Stress does not cause migraines, but it can trigger tension headaches.
Migraines result from changes in biochemical processes and hormones.
These cause dilation and inflammation of the cerebral arteries. Key triggers include:
- hormonal changes in women
- seasonal changes, weather
- change in sleep pattern
Headaches may also occur with a sudden change in activity level or exertion, heavy cigarette smoking, change in noise level or light sources (flickering fluorescent lights), extended periods spent reading or in front of the computer.
Less than 10% of migraine triggers are related to food. Migraine is not an allergy symptom (watery eyes, hives, wheezing, stuffy nose). Symptoms related to migraine headaches include nausea, vomiting, dizziness, blurred vision, and muscle weakness.
Foods do not cause migraines, but they can trigger an underlying proneness to migraines. One of the most common triggers is low a blood sugar caused by skipping meals or allowing too much time between meals. Some general dietary and lifestyle recommendations include:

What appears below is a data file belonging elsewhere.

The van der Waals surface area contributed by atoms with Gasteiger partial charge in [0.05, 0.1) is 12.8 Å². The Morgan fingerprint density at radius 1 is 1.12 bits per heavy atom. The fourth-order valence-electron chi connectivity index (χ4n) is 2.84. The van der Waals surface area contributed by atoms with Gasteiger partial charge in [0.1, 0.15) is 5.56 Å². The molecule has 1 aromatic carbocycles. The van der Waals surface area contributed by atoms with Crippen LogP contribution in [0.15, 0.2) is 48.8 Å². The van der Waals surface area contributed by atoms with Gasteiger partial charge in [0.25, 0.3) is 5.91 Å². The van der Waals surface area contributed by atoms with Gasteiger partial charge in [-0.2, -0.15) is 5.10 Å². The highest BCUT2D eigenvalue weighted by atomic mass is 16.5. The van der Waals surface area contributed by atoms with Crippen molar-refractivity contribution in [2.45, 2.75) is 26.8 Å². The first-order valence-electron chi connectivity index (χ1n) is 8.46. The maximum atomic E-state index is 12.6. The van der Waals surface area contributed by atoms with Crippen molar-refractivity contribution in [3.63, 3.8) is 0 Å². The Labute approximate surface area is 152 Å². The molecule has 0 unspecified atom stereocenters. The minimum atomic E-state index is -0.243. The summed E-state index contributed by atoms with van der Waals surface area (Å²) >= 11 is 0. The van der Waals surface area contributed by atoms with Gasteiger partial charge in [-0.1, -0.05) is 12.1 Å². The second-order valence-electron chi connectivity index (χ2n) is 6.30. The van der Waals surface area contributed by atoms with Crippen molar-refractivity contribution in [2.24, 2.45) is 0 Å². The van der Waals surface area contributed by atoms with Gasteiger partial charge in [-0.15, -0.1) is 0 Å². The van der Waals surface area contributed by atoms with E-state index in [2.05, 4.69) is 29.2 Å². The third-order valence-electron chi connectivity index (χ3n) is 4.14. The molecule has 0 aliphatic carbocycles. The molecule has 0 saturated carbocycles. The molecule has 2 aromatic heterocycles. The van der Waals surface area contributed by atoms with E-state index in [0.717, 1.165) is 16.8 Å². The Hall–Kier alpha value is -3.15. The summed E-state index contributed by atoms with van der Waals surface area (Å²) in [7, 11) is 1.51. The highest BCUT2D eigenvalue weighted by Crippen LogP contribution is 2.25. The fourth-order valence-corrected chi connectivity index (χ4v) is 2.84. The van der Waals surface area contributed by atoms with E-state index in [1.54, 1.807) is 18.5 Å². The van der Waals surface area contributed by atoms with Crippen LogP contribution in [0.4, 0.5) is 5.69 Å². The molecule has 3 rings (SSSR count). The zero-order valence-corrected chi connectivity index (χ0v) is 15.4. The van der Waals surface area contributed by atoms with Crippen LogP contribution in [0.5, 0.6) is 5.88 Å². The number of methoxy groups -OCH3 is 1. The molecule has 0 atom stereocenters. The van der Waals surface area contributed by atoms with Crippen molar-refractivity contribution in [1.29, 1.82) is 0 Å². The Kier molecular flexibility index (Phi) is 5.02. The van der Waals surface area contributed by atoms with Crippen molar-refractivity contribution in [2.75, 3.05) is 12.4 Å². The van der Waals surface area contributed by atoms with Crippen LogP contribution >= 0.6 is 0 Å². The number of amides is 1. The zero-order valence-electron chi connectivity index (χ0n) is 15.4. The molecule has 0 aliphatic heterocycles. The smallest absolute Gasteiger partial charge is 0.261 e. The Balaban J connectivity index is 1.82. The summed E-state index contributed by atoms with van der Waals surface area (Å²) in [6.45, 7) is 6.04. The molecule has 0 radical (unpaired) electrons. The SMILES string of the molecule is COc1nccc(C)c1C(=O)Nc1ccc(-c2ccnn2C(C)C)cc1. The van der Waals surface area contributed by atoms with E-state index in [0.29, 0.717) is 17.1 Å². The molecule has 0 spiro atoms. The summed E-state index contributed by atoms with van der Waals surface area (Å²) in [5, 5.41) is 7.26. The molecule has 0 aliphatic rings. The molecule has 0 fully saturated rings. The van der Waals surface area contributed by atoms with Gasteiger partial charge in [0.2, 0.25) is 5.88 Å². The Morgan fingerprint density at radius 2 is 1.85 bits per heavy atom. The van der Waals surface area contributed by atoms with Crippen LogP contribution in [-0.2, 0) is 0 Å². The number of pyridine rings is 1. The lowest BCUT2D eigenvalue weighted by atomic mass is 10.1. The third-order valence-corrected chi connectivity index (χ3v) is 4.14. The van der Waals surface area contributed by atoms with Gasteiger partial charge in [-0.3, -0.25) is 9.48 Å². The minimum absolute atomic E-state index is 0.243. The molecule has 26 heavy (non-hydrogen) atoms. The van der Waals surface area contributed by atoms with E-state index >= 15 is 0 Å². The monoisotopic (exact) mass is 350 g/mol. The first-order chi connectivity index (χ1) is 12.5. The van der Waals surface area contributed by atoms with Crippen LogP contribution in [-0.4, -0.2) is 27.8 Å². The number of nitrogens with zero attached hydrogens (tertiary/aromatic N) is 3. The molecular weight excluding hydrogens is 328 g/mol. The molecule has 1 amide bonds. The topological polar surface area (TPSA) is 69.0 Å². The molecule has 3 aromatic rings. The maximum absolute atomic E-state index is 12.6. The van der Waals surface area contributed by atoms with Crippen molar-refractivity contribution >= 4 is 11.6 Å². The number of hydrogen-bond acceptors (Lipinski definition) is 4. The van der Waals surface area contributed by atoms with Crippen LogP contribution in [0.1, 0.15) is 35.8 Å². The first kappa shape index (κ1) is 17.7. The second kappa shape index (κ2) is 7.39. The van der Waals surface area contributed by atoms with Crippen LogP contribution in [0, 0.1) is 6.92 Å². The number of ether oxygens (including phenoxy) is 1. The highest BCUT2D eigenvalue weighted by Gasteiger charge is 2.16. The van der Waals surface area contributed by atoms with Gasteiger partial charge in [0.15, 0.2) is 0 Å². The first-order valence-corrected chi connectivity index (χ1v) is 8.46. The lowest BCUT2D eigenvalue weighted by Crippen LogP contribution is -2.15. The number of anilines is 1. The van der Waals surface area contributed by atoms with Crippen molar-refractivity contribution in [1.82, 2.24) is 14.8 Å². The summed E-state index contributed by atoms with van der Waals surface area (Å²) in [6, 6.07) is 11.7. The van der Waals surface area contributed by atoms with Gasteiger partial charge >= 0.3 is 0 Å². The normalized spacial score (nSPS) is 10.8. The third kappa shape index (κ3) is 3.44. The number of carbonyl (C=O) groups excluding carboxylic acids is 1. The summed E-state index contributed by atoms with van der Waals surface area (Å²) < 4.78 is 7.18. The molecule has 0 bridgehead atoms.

1. Eat every 3-4 hours
2. Ensure you have a source of protein at your meal
3. Eat high fiber foods (whole grains, fruit and vegetables)
4. Reduce refined sugar intake
5. Avoid crash diets
6. Exercise regularly
7. Get adequate sleep
8. Avoid smoking
9. Relax and reduce stress in your life
Common dietary triggers of migraines include foods containing tyramine, histamine, octopamine and phenylethylamine. The following is a list of the most common dietary migraine triggers. Not everybody is sensitive to the same food, therefore individual assessment is required to isolate and remove the suspect triggers from the diet for 2 weeks to see if migraines become less frequent.
- Red plums
- Broad beans (Lima beans)
- Chicken liver
- Peanut Butter
- Shellfish Some fish
- Pork Nitrites (cured)
- Sour cream
- Aged cheese
- Homemade bread
- Pickled foods
- Red wine
- Soy sauce
- Citrus fruits
- Caffeine Aspartame (pop, gum)
- MSG (soup, soy sauce)
Treatment of Migraines:
Eat foods that contain magnesium – nuts, fish, legumes, bran flakes, dark green leafy vegetables. Often a magnesium supplement of 350mg/day can help.
Supplements including feverfew extract and B2 may also help reduce headache symptoms and frequency of migraines.
Fish oil supplements have also been studied in the treatment of migraines as they promote vasodilation and reduce inflammation.
The Bottom Line: Do what you can to reduce the triggers, in particular, eat often, stay well hydrated, be active daily, reduce stress and get adequate rest.